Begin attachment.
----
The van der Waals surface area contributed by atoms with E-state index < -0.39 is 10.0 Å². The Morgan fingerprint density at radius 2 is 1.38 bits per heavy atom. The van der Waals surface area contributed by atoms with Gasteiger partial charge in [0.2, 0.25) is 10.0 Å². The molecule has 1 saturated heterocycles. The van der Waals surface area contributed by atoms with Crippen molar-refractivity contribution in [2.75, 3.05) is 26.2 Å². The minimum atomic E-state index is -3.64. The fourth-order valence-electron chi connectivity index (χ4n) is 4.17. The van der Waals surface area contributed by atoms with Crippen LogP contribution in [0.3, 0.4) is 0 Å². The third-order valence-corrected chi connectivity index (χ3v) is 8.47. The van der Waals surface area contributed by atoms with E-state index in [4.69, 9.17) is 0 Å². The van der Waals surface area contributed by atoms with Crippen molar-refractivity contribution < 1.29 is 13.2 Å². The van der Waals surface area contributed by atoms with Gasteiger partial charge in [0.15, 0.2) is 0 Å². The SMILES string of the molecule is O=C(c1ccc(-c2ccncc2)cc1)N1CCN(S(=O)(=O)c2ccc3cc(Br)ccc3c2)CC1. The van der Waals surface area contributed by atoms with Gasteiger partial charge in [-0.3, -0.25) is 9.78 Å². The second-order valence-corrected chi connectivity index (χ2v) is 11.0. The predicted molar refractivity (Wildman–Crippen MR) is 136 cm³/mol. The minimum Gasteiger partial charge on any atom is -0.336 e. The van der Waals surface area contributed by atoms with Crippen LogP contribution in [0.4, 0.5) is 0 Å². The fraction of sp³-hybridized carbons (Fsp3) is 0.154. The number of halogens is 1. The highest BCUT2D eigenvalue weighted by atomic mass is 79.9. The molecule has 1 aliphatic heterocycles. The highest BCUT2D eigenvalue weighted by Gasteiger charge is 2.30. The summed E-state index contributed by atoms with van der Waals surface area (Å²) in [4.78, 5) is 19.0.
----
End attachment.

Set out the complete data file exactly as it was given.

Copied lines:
The van der Waals surface area contributed by atoms with E-state index < -0.39 is 10.0 Å². The Morgan fingerprint density at radius 2 is 1.38 bits per heavy atom. The van der Waals surface area contributed by atoms with Gasteiger partial charge in [0.2, 0.25) is 10.0 Å². The molecule has 1 saturated heterocycles. The van der Waals surface area contributed by atoms with Crippen molar-refractivity contribution in [2.75, 3.05) is 26.2 Å². The minimum atomic E-state index is -3.64. The fourth-order valence-electron chi connectivity index (χ4n) is 4.17. The van der Waals surface area contributed by atoms with Crippen LogP contribution in [0.3, 0.4) is 0 Å². The third-order valence-corrected chi connectivity index (χ3v) is 8.47. The van der Waals surface area contributed by atoms with E-state index in [4.69, 9.17) is 0 Å². The van der Waals surface area contributed by atoms with Crippen molar-refractivity contribution < 1.29 is 13.2 Å². The van der Waals surface area contributed by atoms with Gasteiger partial charge in [0.15, 0.2) is 0 Å². The SMILES string of the molecule is O=C(c1ccc(-c2ccncc2)cc1)N1CCN(S(=O)(=O)c2ccc3cc(Br)ccc3c2)CC1. The van der Waals surface area contributed by atoms with Gasteiger partial charge in [-0.3, -0.25) is 9.78 Å². The second-order valence-corrected chi connectivity index (χ2v) is 11.0. The predicted molar refractivity (Wildman–Crippen MR) is 136 cm³/mol. The minimum Gasteiger partial charge on any atom is -0.336 e. The van der Waals surface area contributed by atoms with Crippen LogP contribution in [0.4, 0.5) is 0 Å². The fraction of sp³-hybridized carbons (Fsp3) is 0.154. The number of halogens is 1. The highest BCUT2D eigenvalue weighted by atomic mass is 79.9. The molecule has 1 aliphatic heterocycles. The highest BCUT2D eigenvalue weighted by Gasteiger charge is 2.30. The summed E-state index contributed by atoms with van der Waals surface area (Å²) in [4.78, 5) is 19.0.